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Tuesday, 23 May, 2000, 11:21 GMT 12:21 UK
Three giant bergs calved in Antarctic
Bergs Noaa
Space view: Three icebergs are formed
By BBC News Online science editor Dr David Whitehouse

Satellite images have revealed that three massive icebergs have been calved from the Ronne Ice Shelf in the Weddell Sea on the Antarctic coast.

At the moment, they are confined to coastal regions and are no threat to shipping.

Icberg A-43A is 168 by 33 km (107 by 21 miles), A-43B is 84 by 35 km (53 by 23 miles) and A-44 is 60 by 32 km (41 by 20 miles).

Iceberg A-43 was detected using the United States Defense Meteorological Satellite Program's Optical Linescan Sensor on 5 May. It is known to have calved from the Ronne Ice Shelf sometime during the afternoon or evening of 4 May as satellite imagery indicates that the ice shelf was still intact on that morning.

Iceberg A-44 is believed to have calved in the afternoon or evening of 6 May at or near the time that A-43 broke in half.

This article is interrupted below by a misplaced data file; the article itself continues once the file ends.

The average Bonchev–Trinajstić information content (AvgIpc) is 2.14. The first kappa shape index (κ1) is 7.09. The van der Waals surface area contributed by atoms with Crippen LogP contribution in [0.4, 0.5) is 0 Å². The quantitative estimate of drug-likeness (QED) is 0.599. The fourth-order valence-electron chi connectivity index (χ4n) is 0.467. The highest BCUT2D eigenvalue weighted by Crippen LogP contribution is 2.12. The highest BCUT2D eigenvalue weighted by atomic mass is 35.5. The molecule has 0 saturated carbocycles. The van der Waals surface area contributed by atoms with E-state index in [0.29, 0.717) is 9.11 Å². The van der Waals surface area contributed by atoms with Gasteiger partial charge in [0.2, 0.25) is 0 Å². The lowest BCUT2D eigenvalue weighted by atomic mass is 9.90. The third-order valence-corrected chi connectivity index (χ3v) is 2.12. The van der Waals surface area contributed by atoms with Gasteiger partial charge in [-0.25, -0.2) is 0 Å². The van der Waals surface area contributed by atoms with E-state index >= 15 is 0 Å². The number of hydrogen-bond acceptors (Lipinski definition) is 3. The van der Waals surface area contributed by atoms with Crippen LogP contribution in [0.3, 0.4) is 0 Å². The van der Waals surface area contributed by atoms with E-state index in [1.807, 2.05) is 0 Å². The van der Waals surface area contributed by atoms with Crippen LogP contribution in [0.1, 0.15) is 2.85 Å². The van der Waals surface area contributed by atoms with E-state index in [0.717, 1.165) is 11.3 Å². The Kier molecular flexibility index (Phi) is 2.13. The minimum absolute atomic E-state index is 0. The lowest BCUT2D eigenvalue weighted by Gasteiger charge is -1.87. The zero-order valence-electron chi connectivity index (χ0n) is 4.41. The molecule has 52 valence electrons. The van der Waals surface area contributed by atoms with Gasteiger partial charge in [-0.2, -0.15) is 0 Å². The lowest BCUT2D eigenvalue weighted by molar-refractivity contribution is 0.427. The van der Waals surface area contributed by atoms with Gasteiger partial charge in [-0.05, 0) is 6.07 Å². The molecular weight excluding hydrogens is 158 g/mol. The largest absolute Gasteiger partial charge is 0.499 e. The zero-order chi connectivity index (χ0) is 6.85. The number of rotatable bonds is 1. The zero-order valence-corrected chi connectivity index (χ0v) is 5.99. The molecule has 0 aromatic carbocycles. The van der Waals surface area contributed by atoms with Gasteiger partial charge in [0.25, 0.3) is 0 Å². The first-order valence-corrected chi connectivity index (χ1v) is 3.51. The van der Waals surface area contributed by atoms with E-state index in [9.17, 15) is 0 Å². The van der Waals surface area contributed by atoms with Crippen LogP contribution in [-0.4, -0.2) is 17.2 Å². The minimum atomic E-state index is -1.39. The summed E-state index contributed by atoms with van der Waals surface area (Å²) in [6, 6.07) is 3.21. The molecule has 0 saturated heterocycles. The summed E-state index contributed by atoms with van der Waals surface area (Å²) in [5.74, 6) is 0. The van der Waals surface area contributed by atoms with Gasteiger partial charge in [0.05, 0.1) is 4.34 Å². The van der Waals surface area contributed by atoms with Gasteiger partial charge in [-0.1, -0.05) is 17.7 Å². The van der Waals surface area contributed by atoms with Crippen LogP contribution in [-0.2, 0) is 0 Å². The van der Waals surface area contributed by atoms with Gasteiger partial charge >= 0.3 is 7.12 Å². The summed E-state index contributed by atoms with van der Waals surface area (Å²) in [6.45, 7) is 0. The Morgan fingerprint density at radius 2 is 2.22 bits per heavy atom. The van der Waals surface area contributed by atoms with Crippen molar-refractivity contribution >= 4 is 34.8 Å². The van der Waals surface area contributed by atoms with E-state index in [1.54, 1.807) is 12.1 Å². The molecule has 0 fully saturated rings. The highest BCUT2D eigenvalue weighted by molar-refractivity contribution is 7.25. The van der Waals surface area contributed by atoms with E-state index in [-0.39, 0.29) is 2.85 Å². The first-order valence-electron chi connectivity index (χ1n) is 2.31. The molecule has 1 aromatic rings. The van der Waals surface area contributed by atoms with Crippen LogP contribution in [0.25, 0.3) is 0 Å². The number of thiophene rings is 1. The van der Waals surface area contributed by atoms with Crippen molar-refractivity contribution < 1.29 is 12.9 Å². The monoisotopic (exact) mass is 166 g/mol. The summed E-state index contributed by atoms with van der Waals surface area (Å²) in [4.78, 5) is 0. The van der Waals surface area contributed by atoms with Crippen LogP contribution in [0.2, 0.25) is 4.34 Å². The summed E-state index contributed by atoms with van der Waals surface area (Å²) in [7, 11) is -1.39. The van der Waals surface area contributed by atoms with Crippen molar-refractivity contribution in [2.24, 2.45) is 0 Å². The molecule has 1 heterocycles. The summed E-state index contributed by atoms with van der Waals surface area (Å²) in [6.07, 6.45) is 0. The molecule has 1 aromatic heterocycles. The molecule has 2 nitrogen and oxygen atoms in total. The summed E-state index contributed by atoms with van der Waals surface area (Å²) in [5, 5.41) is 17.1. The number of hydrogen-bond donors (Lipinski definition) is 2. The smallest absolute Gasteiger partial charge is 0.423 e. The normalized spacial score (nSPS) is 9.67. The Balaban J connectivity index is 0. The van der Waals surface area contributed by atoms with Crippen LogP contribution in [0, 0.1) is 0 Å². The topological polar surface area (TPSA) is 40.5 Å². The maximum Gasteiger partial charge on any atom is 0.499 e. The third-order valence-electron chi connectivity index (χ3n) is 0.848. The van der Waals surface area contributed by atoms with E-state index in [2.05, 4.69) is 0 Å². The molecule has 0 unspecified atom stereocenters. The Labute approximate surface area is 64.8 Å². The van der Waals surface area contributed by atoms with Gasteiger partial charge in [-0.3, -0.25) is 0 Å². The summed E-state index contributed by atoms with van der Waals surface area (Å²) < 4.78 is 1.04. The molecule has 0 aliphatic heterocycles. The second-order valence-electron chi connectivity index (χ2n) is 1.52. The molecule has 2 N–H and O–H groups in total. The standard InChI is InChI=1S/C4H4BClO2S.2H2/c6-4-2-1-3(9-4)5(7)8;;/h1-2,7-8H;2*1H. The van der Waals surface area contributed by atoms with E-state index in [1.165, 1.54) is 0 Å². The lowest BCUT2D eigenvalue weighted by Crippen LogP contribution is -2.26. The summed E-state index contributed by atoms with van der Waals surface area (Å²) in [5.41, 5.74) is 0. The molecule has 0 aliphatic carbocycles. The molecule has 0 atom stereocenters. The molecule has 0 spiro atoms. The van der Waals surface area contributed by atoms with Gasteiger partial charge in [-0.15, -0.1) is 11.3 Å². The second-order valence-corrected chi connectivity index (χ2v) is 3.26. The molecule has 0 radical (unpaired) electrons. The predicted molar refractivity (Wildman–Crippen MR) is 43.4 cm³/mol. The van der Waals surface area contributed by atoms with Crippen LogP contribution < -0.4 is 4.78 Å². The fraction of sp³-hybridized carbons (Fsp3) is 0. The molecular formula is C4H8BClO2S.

The motions of the icebergs, among the biggest seen to be formed in Antarctica, are monitored by the United States National Ice Center based in Maryland.

It is unlikely that these calving events are the result of regional climate warming. With the loss of these three icebergs, the front of the Ronne Ice Shelf returns to about the same position it occupied in the 1950s.

Large Antarctic ice shelves advance slowly and calve icebergs periodically.

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27 Mar 00 | Sci/Tech
Cyber-sailors to survey oceans
02 Oct 99 | Sci/Tech
Iceberg threat to shipping
20 Oct 99 | Sci/Tech
Falklands on alert for giant berg
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